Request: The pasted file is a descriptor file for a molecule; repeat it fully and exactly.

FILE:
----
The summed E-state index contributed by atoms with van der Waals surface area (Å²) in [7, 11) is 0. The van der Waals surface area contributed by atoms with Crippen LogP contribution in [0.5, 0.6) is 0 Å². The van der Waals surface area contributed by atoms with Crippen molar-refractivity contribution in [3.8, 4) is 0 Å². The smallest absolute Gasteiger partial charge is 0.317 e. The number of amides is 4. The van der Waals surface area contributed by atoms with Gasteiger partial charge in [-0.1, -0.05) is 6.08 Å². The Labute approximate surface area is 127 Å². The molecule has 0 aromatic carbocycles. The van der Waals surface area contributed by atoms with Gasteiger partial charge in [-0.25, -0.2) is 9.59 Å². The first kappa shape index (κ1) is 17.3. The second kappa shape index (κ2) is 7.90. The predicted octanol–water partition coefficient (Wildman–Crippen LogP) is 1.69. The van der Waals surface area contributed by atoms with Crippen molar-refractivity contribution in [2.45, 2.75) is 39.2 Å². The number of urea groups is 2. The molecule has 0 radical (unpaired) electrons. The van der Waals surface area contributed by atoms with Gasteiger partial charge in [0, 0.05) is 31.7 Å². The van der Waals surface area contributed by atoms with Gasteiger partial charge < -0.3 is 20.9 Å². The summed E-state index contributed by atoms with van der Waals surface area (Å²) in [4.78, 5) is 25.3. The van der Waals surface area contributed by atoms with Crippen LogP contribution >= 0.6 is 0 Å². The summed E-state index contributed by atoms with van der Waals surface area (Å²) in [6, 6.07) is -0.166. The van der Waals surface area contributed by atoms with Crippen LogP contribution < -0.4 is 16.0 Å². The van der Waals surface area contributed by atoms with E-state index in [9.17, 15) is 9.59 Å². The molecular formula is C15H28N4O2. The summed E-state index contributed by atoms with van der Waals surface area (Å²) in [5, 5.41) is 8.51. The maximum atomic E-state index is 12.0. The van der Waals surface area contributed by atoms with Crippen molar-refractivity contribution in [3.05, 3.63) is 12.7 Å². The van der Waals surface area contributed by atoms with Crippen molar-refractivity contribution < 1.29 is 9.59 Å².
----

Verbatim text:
The summed E-state index contributed by atoms with van der Waals surface area (Å²) in [7, 11) is 0. The van der Waals surface area contributed by atoms with Crippen LogP contribution in [0.5, 0.6) is 0 Å². The van der Waals surface area contributed by atoms with Crippen molar-refractivity contribution in [3.8, 4) is 0 Å². The smallest absolute Gasteiger partial charge is 0.317 e. The number of amides is 4. The van der Waals surface area contributed by atoms with Gasteiger partial charge in [-0.1, -0.05) is 6.08 Å². The Labute approximate surface area is 127 Å². The molecule has 0 aromatic carbocycles. The van der Waals surface area contributed by atoms with Gasteiger partial charge in [-0.25, -0.2) is 9.59 Å². The first kappa shape index (κ1) is 17.3. The second kappa shape index (κ2) is 7.90. The predicted octanol–water partition coefficient (Wildman–Crippen LogP) is 1.69. The van der Waals surface area contributed by atoms with Crippen molar-refractivity contribution in [2.45, 2.75) is 39.2 Å². The number of urea groups is 2. The molecule has 0 radical (unpaired) electrons. The van der Waals surface area contributed by atoms with Gasteiger partial charge in [0, 0.05) is 31.7 Å². The van der Waals surface area contributed by atoms with Gasteiger partial charge < -0.3 is 20.9 Å². The summed E-state index contributed by atoms with van der Waals surface area (Å²) in [4.78, 5) is 25.3. The van der Waals surface area contributed by atoms with Crippen LogP contribution >= 0.6 is 0 Å². The summed E-state index contributed by atoms with van der Waals surface area (Å²) in [6, 6.07) is -0.166. The van der Waals surface area contributed by atoms with Crippen LogP contribution < -0.4 is 16.0 Å². The van der Waals surface area contributed by atoms with E-state index in [9.17, 15) is 9.59 Å². The molecular formula is C15H28N4O2. The summed E-state index contributed by atoms with van der Waals surface area (Å²) in [5, 5.41) is 8.51. The maximum atomic E-state index is 12.0. The van der Waals surface area contributed by atoms with Crippen molar-refractivity contribution in [3.05, 3.63) is 12.7 Å². The van der Waals surface area contributed by atoms with Crippen molar-refractivity contribution < 1.29 is 9.59 Å².